‘Take a chance on change’: GOP recall hopefuls court Southern California voters
With less than three weeks to go before the recall election, Republican candidates hoping to replace Gov. Gavin Newsom skittered around Southern California on Saturday arguing that they are the best choice to replace the Democrat.
Their appearances come at a critical time in the race. Though election day is Sept. 14, each of California’s 22.3 million registered voters was sent a mail-in ballot because of the pandemic. A little over 14% had been returned as of Friday, according to the secretary of state’s office, meaning millions of votes are still up for grabs.
Conservative talk radio host Larry Elder, a late entrant into the race and the front-runner among the 45 replacement candidates, was the focus of fire from Olympian-turned-reality-television star Caitlyn Jenner and former San Diego Mayor Kevin Faulconer.
“He doesn’t help the cause because he’s so far right,” Jenner told reporters after holding an afternoon town hall in a half-empty hotel ballroom in Pasadena. “California is center-left. And that’s where I come in.”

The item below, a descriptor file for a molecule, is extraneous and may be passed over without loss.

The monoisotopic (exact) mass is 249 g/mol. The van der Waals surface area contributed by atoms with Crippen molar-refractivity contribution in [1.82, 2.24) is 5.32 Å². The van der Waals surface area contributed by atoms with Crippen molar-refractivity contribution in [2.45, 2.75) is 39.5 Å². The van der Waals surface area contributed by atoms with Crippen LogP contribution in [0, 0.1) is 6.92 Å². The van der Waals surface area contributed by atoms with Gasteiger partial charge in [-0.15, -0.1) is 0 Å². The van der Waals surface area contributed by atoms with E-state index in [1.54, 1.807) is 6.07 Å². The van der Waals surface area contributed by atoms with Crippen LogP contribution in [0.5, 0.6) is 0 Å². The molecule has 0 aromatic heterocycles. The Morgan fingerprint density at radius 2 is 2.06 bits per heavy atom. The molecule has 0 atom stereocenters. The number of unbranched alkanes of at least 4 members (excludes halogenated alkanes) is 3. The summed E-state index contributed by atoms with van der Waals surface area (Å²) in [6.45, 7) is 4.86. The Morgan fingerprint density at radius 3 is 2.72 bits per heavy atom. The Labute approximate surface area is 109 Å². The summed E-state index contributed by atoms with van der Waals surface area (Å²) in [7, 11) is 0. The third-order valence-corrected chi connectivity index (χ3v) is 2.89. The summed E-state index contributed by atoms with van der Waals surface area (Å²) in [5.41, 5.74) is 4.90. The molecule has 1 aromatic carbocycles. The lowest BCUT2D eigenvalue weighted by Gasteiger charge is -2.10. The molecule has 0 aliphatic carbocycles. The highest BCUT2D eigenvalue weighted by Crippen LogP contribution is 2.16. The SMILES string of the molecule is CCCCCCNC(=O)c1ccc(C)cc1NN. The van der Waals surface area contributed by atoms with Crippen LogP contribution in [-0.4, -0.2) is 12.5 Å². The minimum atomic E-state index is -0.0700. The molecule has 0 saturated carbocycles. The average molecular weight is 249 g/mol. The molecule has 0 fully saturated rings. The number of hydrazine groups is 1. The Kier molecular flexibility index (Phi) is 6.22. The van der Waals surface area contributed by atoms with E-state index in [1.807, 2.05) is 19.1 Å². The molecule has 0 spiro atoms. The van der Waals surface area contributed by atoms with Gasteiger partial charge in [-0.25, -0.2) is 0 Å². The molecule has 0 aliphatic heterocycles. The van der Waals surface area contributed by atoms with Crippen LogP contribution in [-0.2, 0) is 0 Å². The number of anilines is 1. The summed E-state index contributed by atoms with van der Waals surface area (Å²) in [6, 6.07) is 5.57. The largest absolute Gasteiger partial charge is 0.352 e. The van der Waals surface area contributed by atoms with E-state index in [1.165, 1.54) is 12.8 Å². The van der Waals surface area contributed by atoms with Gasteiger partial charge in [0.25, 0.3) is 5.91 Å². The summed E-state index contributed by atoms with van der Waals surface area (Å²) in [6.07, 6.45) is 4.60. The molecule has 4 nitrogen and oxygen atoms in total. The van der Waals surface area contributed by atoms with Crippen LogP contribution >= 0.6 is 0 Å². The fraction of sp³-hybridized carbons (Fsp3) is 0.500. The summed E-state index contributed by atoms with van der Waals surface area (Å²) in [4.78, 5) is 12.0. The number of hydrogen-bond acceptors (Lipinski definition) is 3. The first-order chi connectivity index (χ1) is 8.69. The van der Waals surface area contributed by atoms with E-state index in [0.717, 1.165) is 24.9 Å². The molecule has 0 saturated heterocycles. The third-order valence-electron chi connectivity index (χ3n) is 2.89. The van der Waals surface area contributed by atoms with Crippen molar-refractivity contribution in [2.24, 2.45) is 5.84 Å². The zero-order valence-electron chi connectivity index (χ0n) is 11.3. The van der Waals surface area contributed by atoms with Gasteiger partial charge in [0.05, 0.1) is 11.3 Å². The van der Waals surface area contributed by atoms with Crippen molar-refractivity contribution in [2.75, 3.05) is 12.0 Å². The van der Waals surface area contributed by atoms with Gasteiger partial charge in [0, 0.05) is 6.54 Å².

It was the first town hall held by Jenner, who decamped from the campaign trail for weeks to film a reality television show in Australia. She made an enormous splash when she entered the race in April, but has failed to gain a foothold, polling in the low single digits.
She spoke about rising homelessness and crime, the high cost of housing and Newsom’s handling of the pandemic, including attending a posh maskless birthday dinner for a lobbyist while he urged Californians to avoid multifamily gatherings.